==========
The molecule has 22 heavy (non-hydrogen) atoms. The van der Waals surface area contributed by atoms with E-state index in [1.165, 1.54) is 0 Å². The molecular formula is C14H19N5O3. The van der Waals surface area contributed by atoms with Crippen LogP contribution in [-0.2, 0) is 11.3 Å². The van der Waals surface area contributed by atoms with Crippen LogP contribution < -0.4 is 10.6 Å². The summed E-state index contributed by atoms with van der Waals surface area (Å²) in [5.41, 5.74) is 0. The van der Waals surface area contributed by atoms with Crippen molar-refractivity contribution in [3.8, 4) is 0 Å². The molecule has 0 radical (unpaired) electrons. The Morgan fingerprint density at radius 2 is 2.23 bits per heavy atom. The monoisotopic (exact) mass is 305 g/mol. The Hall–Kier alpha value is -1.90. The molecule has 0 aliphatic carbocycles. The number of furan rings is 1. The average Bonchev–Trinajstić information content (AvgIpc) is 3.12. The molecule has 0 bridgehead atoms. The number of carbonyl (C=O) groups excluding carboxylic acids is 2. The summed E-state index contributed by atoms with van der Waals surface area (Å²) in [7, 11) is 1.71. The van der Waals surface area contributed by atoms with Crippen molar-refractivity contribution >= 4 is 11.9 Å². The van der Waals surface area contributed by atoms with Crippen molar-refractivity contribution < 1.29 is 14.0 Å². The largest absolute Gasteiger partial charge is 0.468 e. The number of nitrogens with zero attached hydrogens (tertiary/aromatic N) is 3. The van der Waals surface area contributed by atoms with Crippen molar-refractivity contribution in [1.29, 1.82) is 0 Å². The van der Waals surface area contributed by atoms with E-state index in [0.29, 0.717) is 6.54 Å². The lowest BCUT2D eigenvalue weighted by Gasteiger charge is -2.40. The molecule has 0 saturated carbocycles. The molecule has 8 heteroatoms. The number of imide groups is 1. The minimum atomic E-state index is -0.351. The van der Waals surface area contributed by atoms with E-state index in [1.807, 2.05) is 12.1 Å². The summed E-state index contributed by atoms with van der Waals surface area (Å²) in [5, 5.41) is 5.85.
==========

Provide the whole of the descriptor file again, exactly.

The molecule has 22 heavy (non-hydrogen) atoms. The van der Waals surface area contributed by atoms with E-state index in [1.165, 1.54) is 0 Å². The molecular formula is C14H19N5O3. The van der Waals surface area contributed by atoms with Crippen LogP contribution in [-0.2, 0) is 11.3 Å². The van der Waals surface area contributed by atoms with Crippen LogP contribution < -0.4 is 10.6 Å². The summed E-state index contributed by atoms with van der Waals surface area (Å²) in [5.41, 5.74) is 0. The van der Waals surface area contributed by atoms with Crippen molar-refractivity contribution in [3.8, 4) is 0 Å². The molecule has 0 radical (unpaired) electrons. The Morgan fingerprint density at radius 2 is 2.23 bits per heavy atom. The monoisotopic (exact) mass is 305 g/mol. The Hall–Kier alpha value is -1.90. The molecule has 0 aliphatic carbocycles. The number of furan rings is 1. The average Bonchev–Trinajstić information content (AvgIpc) is 3.12. The molecule has 0 bridgehead atoms. The number of carbonyl (C=O) groups excluding carboxylic acids is 2. The summed E-state index contributed by atoms with van der Waals surface area (Å²) in [7, 11) is 1.71. The van der Waals surface area contributed by atoms with Crippen molar-refractivity contribution >= 4 is 11.9 Å². The van der Waals surface area contributed by atoms with Crippen molar-refractivity contribution < 1.29 is 14.0 Å². The largest absolute Gasteiger partial charge is 0.468 e. The number of nitrogens with zero attached hydrogens (tertiary/aromatic N) is 3. The van der Waals surface area contributed by atoms with Crippen molar-refractivity contribution in [1.29, 1.82) is 0 Å². The van der Waals surface area contributed by atoms with E-state index in [0.29, 0.717) is 6.54 Å². The lowest BCUT2D eigenvalue weighted by Gasteiger charge is -2.40. The molecule has 0 saturated carbocycles. The molecule has 8 heteroatoms. The number of imide groups is 1. The minimum atomic E-state index is -0.351. The van der Waals surface area contributed by atoms with E-state index in [1.807, 2.05) is 12.1 Å². The summed E-state index contributed by atoms with van der Waals surface area (Å²) in [5, 5.41) is 5.85.